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love-birds care and safety

two LovebirdsLorries parrots standing on a stick

Love birds are one of the easiest birds to take care of, and are a popular choice for a “first feathered friend.”

However, many people see a pair of love birds, are so charmed by their antics, and buy them on a whim—completely unprepared for the responsibility of caring for these creatures. So before you jump in the bird bandwagon, ask yourself if you’re really ready for the daily attention they require.

First of all, how much will you spend? Aside from the birds, you will have to invest in a good cage, toys, and dishes. Food is actually not that expensive. They will eat pellets, seed, and many things you can already find in your refrigerator, like fruits, vegetables, beans, and even pasta noodles. You can also buy treats like spray millet (but only offer this once in a while, lest they ignore the other more nutritious food).

The next thing to consider is maintenance. You will have to trim their flight feathers. Love birds are quite prodigious flyers, and left on their own, they can escape or get themselves into serious trouble—just think what could happen if they became curious about the ceiling fan or air vent!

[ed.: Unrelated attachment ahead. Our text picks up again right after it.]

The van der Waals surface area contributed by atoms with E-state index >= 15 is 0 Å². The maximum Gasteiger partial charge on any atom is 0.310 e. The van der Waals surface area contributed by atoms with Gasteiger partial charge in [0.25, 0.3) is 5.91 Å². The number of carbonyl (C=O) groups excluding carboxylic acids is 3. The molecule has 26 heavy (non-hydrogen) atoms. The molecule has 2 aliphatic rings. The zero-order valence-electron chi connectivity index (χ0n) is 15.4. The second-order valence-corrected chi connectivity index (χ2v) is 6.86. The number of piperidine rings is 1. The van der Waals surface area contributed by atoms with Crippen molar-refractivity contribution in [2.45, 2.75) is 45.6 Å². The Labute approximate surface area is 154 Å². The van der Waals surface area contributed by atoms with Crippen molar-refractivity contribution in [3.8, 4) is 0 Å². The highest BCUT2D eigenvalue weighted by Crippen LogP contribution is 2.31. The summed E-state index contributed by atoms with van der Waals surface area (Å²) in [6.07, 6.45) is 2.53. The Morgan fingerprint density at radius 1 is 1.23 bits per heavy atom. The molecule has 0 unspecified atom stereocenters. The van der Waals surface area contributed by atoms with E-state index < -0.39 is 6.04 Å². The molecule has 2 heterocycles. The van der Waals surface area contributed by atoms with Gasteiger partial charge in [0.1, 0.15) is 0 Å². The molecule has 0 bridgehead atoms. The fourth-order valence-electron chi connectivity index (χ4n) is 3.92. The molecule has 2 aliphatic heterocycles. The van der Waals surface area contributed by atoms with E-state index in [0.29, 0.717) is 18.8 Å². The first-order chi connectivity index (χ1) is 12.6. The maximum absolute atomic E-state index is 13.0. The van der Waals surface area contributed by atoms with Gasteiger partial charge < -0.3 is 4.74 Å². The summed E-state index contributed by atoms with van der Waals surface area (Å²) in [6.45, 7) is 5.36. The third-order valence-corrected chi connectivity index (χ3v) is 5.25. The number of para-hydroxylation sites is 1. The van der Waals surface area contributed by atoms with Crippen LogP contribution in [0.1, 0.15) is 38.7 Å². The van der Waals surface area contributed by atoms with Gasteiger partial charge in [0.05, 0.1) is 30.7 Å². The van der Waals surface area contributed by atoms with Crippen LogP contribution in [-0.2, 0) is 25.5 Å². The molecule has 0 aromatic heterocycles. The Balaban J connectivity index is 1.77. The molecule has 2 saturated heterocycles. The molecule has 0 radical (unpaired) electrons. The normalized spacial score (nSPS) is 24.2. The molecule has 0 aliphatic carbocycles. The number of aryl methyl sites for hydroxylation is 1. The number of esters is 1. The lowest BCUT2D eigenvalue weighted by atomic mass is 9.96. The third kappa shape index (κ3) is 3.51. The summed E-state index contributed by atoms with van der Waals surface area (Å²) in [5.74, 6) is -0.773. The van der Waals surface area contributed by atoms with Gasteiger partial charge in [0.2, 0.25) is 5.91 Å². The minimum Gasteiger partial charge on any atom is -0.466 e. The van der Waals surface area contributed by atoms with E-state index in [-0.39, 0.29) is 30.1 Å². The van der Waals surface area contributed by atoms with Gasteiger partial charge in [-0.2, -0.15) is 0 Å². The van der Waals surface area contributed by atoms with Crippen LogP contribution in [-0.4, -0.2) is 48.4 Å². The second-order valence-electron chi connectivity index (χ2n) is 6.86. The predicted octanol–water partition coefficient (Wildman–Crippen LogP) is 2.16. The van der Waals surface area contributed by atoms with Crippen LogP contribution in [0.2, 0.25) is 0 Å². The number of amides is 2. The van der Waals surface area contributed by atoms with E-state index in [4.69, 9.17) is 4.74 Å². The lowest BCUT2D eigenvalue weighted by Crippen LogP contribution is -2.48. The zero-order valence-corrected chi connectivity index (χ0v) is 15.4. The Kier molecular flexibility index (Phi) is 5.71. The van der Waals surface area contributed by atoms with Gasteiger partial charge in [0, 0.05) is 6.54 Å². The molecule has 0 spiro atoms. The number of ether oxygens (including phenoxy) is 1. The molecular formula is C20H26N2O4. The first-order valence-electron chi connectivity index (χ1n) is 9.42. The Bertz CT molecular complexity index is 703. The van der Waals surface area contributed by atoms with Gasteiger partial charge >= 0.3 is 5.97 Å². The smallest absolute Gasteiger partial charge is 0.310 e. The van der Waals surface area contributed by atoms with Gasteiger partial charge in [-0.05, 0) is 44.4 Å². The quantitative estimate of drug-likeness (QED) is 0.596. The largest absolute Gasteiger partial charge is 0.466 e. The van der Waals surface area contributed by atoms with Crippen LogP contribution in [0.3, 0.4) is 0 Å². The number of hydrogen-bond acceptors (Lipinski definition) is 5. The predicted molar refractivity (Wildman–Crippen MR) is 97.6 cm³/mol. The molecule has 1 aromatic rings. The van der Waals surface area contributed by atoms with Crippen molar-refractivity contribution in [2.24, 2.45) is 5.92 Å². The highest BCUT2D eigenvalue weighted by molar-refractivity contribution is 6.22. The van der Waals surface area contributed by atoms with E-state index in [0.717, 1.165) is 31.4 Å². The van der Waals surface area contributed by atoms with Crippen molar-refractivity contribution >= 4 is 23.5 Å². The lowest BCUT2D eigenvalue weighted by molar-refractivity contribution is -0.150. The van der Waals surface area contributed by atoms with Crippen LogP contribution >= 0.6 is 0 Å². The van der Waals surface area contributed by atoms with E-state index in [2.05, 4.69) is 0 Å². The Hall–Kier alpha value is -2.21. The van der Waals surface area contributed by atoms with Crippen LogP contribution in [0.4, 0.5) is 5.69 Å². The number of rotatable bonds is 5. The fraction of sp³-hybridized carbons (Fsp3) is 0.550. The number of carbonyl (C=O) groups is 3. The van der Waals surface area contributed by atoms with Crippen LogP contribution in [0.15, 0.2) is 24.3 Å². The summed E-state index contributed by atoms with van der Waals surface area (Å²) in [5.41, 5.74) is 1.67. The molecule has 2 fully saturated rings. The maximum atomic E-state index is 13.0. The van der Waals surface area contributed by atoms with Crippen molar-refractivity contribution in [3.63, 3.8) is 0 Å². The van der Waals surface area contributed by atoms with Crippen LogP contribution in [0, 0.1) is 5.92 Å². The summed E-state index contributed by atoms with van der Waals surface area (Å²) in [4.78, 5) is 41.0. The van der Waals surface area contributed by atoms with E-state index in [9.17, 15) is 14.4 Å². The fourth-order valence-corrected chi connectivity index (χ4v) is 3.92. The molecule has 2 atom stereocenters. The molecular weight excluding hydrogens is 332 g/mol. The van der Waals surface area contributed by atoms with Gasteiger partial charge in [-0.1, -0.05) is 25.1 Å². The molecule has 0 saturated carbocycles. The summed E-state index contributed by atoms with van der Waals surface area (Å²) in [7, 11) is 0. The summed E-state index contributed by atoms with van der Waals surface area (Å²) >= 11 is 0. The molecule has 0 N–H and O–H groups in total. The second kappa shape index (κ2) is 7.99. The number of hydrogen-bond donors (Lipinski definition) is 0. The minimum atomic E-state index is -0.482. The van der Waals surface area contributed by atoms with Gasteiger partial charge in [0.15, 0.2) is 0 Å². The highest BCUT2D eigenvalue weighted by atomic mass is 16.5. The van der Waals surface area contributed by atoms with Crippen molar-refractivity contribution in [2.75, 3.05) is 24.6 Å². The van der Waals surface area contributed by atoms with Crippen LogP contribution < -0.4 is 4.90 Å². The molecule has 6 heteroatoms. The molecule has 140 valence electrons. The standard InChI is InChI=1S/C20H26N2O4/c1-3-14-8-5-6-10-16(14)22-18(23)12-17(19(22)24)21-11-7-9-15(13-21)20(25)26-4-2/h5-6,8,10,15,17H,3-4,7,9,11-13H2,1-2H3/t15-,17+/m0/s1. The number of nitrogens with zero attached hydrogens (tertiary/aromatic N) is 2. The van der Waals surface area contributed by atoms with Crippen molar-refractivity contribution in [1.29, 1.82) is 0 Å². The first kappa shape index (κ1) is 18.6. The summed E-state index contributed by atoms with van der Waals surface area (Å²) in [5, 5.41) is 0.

You will also need to trim their nails every 6 to 8 weeks. You can use the dog or cat clippers, or your own nail file. Your birds won’t really enjoy the procedure, but you can protect yourself from nipping by gently wrapping them in a towel. If you just can’t bear to see your love birds so upset, you can ask your vet to do this for you.

While you’re at the vet, have your love birds weighed. Watch for any sudden fluctuations in weight. Other symptoms to be concerned about are difficulty breathing, excessive sneezing, panting, or changes in behavior. If an active bird suddenly becomes lethargic, or if it refuses to eat (or eats significantly less over several days), you know there’s a problem. Also watch out for any discharge from the nares, constant puffing of feathers, or change in the consistency of droppings that lasts for more than 3 days.

But that’s not all. You have to clean the cage at least once a day. This includes removing the paper from the litter tray, washing the bowls, and sweeping off any surrounding dirt that the playful love bird may have dropped through the bars. You should also give the cage a thorough wash once a week. You’ll have to disassemble the perches and disinfect them, and scrub the plastic toys.

Aside from this, you will have to spend at last half an hour a day interacting with your pets (if you bought a pair) and at least two hours a day if you are keeping just one. Love birds are very social creatures, and will languish if left alone for most of the day.